- Chaos epitomizes this trope in Warhammer 40,000. Then again, so does the Imperium...
- Magic: The Gathering reintroduced the Phyrexians, who want to corrupt and assimilate the entire multiverse. Naturally, half the fan base takes their side. 51%, at last count, in fact.
- They eventually won the popularity contest and took over the world which they were fighting for.
- Exalted: Infernals are widely considered to be way more awesome than Solars. The Solar charmset is generally viewed as kind of bland (the overriding theme is "I am really good at this" with a few paragraphs for each Charm describing what they are good at and how that is expressed), while Infernals do things like turning a glass of water into a tentacle or undergoing mitosis. Solars have an ascension path of "Solars with higher Essence", while Infernals can forge themselves into new Primordials. Abyssals, the other equivalent of Solars, on the other hand, are much less popular due to flaws in their Charmset and limited support for character paths other than "angsty penitent" or "kill the world and piss on the ashes".
- The Ebon Dragon is seen as this as a portion of the fandom, even the point of his character is the opposite.
- For Iron Kingdoms players, much of the appeal of the evil factions is how cool their models look.
- The Imperium in Strike Legion has this going for it by being an Expy of the Imperium of Man, but they go MANY extra miles, possessing armies that include Godzilla type monsters, MANY forms of super soldiers even deadlier than its Space Marines, and MonsterClowns that include lightsaber wielding Expys of The Joker.
- The Shakespearean characters every actor wants to play are his most notorious villains, Iago of Othello, and the eponymous Magnificent Bastard of Richard III. Similarly, every actress wants to be Lady Macbeth, his greatest villainess. The roguish buffoon Falstaff was so popular that Shakespeare gave him his own spin-off comedy in which he is the protagonist. (By royal command, no less - Queen Elizabeth turned out to be one of Falstaff's admirers.)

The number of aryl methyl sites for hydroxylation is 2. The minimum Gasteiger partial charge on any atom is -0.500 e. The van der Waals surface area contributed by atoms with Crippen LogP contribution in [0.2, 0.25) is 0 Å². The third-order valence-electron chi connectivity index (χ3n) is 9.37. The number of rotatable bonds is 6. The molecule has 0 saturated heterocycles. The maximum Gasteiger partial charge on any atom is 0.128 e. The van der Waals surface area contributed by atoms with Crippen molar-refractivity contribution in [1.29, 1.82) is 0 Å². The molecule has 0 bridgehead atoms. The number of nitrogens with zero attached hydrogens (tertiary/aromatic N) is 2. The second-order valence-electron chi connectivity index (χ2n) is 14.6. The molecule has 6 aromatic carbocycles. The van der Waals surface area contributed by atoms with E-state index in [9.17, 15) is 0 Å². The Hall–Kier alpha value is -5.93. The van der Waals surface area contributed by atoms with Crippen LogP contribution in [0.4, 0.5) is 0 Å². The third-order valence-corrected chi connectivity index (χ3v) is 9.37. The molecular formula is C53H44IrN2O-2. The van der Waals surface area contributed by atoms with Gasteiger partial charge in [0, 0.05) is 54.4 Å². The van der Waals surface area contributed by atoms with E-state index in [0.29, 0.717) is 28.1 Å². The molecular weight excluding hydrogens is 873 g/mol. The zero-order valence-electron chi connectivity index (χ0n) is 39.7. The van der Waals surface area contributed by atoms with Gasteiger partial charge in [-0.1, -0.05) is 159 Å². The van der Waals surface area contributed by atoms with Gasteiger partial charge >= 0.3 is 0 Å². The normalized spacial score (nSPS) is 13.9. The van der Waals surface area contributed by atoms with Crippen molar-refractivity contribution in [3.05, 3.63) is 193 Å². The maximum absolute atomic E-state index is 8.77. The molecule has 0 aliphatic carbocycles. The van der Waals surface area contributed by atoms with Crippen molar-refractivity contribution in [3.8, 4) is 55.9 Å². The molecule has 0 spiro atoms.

- Similarly, the really cool characters in opera are not the tenor good guys, but the jealous/mad/pervert baritones and the creepy basses who sing low notes of Doom. Who would ever prefer the nice, boring tenor Don Ottavio to the Magnificent Bastard Don Giovanni? Or, in Der Freischütz, prefer the utterly bland Max to the ribaldly malevolent Kaspar?
- And one of the greatest soprano roles in the entire repertoire is the evil Queen of the Night in The Magic Flute, despite having only two solo arias — they're both complete show-stoppers, especially "Der Hölle Rache köcht in meinem Herzen" ("Hell's vengeance boils in my heart").
- Despite the fact that The Phantom of the Opera is an obsessive, controlling, homicidal, textbook 'bad boyfriend', he is inevitably the one the audience roots for. You'll have to scour through hundreds of Phantom/Christine Shipping Fan Fics to find one Raoul/Christine, and it's better than even money that actors would rather play the Phantom. Why? Raoul is a largely ineffective ponce; Erik drops chandeliers on people. Plus, in the case of the musical, he gets all of the cool songs and a stylish black cape.
- Cats has Macavity.
- Christopher Marlowe was good at writing this type of character; the best-known example is Mephistopheles in Doctor Faustus, but Tamburlaine of the play of the same name and Barabas of The Jew of Malta also qualify. Oh, and the evil ghost Machiavelli.
- Mr Doolittle of My Fair Lady is an amoral drunkard, but for all his faults, "With a little bit of luck" is so charming, we can't help but think this guy cool.
- The entire point of the Villains Tonight! stage show on the Disney Cruise Line, featuring Hades, Maleficent, Ursula, Jafar, Yzma, Captain Hook, Cruella DeVil, and Dr. Facilier all together in one show!
- In Pokémon Live!, Giovanni, Team Rocket, and even the Rocket Grunts completely steal the show.
Ooh, look, toys!